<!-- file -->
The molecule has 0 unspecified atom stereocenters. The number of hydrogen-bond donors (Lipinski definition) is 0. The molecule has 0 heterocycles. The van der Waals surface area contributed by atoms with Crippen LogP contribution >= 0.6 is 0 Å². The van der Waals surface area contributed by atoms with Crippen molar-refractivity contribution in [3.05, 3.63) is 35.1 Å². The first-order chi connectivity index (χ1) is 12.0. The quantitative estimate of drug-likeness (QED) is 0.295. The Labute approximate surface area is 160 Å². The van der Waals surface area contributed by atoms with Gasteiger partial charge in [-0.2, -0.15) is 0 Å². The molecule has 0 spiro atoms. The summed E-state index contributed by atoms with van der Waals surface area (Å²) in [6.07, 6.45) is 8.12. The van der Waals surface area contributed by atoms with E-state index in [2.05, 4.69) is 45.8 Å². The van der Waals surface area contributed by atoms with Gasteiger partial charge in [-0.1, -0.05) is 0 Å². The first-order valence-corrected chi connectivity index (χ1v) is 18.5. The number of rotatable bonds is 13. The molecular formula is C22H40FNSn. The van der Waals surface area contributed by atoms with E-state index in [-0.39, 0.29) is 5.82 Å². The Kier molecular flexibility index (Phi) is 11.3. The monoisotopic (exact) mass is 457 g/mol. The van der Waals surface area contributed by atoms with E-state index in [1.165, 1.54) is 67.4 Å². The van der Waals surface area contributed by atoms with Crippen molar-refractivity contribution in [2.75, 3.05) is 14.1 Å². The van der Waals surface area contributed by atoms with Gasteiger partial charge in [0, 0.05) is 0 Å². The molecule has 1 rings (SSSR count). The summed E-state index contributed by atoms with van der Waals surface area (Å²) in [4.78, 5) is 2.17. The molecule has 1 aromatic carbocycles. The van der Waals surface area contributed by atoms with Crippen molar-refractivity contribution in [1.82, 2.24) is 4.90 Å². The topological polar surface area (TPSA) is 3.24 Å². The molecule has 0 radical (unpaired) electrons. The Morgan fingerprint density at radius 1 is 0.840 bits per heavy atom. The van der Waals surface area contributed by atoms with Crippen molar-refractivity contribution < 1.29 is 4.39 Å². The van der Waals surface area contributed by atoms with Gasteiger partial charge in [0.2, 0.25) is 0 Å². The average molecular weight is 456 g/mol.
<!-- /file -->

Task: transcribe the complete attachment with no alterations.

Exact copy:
The molecule has 0 unspecified atom stereocenters. The number of hydrogen-bond donors (Lipinski definition) is 0. The molecule has 0 heterocycles. The van der Waals surface area contributed by atoms with Crippen LogP contribution >= 0.6 is 0 Å². The van der Waals surface area contributed by atoms with Crippen molar-refractivity contribution in [3.05, 3.63) is 35.1 Å². The first-order chi connectivity index (χ1) is 12.0. The quantitative estimate of drug-likeness (QED) is 0.295. The Labute approximate surface area is 160 Å². The van der Waals surface area contributed by atoms with Gasteiger partial charge in [-0.2, -0.15) is 0 Å². The molecule has 0 spiro atoms. The summed E-state index contributed by atoms with van der Waals surface area (Å²) in [6.07, 6.45) is 8.12. The van der Waals surface area contributed by atoms with E-state index in [2.05, 4.69) is 45.8 Å². The van der Waals surface area contributed by atoms with Gasteiger partial charge in [-0.1, -0.05) is 0 Å². The first-order valence-corrected chi connectivity index (χ1v) is 18.5. The number of rotatable bonds is 13. The molecular formula is C22H40FNSn. The van der Waals surface area contributed by atoms with E-state index in [-0.39, 0.29) is 5.82 Å². The Kier molecular flexibility index (Phi) is 11.3. The monoisotopic (exact) mass is 457 g/mol. The van der Waals surface area contributed by atoms with E-state index in [1.165, 1.54) is 67.4 Å². The van der Waals surface area contributed by atoms with Crippen molar-refractivity contribution in [2.75, 3.05) is 14.1 Å². The van der Waals surface area contributed by atoms with Gasteiger partial charge in [0, 0.05) is 0 Å². The molecule has 1 rings (SSSR count). The summed E-state index contributed by atoms with van der Waals surface area (Å²) in [4.78, 5) is 2.17. The molecule has 1 aromatic carbocycles. The van der Waals surface area contributed by atoms with Crippen molar-refractivity contribution in [1.82, 2.24) is 4.90 Å². The topological polar surface area (TPSA) is 3.24 Å². The molecule has 0 radical (unpaired) electrons. The Morgan fingerprint density at radius 1 is 0.840 bits per heavy atom. The van der Waals surface area contributed by atoms with Crippen molar-refractivity contribution < 1.29 is 4.39 Å². The van der Waals surface area contributed by atoms with Gasteiger partial charge in [0.2, 0.25) is 0 Å². The average molecular weight is 456 g/mol.